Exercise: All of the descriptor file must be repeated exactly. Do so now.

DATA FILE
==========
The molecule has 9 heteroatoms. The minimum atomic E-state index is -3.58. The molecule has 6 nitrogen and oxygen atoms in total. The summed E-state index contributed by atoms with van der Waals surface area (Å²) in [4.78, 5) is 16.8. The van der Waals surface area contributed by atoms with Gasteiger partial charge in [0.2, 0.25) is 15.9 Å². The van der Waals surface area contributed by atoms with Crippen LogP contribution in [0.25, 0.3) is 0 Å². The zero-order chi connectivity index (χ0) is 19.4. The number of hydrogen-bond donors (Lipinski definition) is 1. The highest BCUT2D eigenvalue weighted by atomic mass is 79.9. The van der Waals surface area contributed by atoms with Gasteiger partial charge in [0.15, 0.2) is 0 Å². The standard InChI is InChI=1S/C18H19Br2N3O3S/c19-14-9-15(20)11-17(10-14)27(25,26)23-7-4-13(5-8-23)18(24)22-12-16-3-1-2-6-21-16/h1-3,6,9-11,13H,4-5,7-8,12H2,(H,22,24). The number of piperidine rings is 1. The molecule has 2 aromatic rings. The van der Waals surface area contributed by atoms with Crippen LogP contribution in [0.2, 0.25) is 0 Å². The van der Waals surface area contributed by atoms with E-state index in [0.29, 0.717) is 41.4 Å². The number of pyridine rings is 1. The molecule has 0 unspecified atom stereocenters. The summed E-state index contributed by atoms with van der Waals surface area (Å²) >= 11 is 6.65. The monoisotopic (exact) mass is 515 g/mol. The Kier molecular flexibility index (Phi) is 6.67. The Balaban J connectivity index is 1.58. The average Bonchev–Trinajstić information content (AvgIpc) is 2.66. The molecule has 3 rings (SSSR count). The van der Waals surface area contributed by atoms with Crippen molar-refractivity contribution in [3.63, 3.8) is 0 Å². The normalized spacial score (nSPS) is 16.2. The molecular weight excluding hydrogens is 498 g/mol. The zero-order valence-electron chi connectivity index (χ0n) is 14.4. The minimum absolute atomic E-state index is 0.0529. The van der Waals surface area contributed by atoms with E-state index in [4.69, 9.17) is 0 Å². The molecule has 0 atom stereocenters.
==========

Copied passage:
The molecule has 9 heteroatoms. The minimum atomic E-state index is -3.58. The molecule has 6 nitrogen and oxygen atoms in total. The summed E-state index contributed by atoms with van der Waals surface area (Å²) in [4.78, 5) is 16.8. The van der Waals surface area contributed by atoms with Gasteiger partial charge in [0.2, 0.25) is 15.9 Å². The van der Waals surface area contributed by atoms with Crippen LogP contribution in [0.25, 0.3) is 0 Å². The zero-order chi connectivity index (χ0) is 19.4. The number of hydrogen-bond donors (Lipinski definition) is 1. The highest BCUT2D eigenvalue weighted by atomic mass is 79.9. The van der Waals surface area contributed by atoms with Gasteiger partial charge in [0.15, 0.2) is 0 Å². The standard InChI is InChI=1S/C18H19Br2N3O3S/c19-14-9-15(20)11-17(10-14)27(25,26)23-7-4-13(5-8-23)18(24)22-12-16-3-1-2-6-21-16/h1-3,6,9-11,13H,4-5,7-8,12H2,(H,22,24). The number of piperidine rings is 1. The molecule has 2 aromatic rings. The van der Waals surface area contributed by atoms with Crippen LogP contribution in [0.2, 0.25) is 0 Å². The van der Waals surface area contributed by atoms with E-state index in [0.29, 0.717) is 41.4 Å². The number of pyridine rings is 1. The molecule has 0 unspecified atom stereocenters. The summed E-state index contributed by atoms with van der Waals surface area (Å²) >= 11 is 6.65. The monoisotopic (exact) mass is 515 g/mol. The Kier molecular flexibility index (Phi) is 6.67. The Balaban J connectivity index is 1.58. The average Bonchev–Trinajstić information content (AvgIpc) is 2.66. The molecule has 3 rings (SSSR count). The van der Waals surface area contributed by atoms with Crippen molar-refractivity contribution in [3.63, 3.8) is 0 Å². The normalized spacial score (nSPS) is 16.2. The molecular weight excluding hydrogens is 498 g/mol. The zero-order valence-electron chi connectivity index (χ0n) is 14.4. The minimum absolute atomic E-state index is 0.0529. The van der Waals surface area contributed by atoms with E-state index in [4.69, 9.17) is 0 Å². The molecule has 0 atom stereocenters.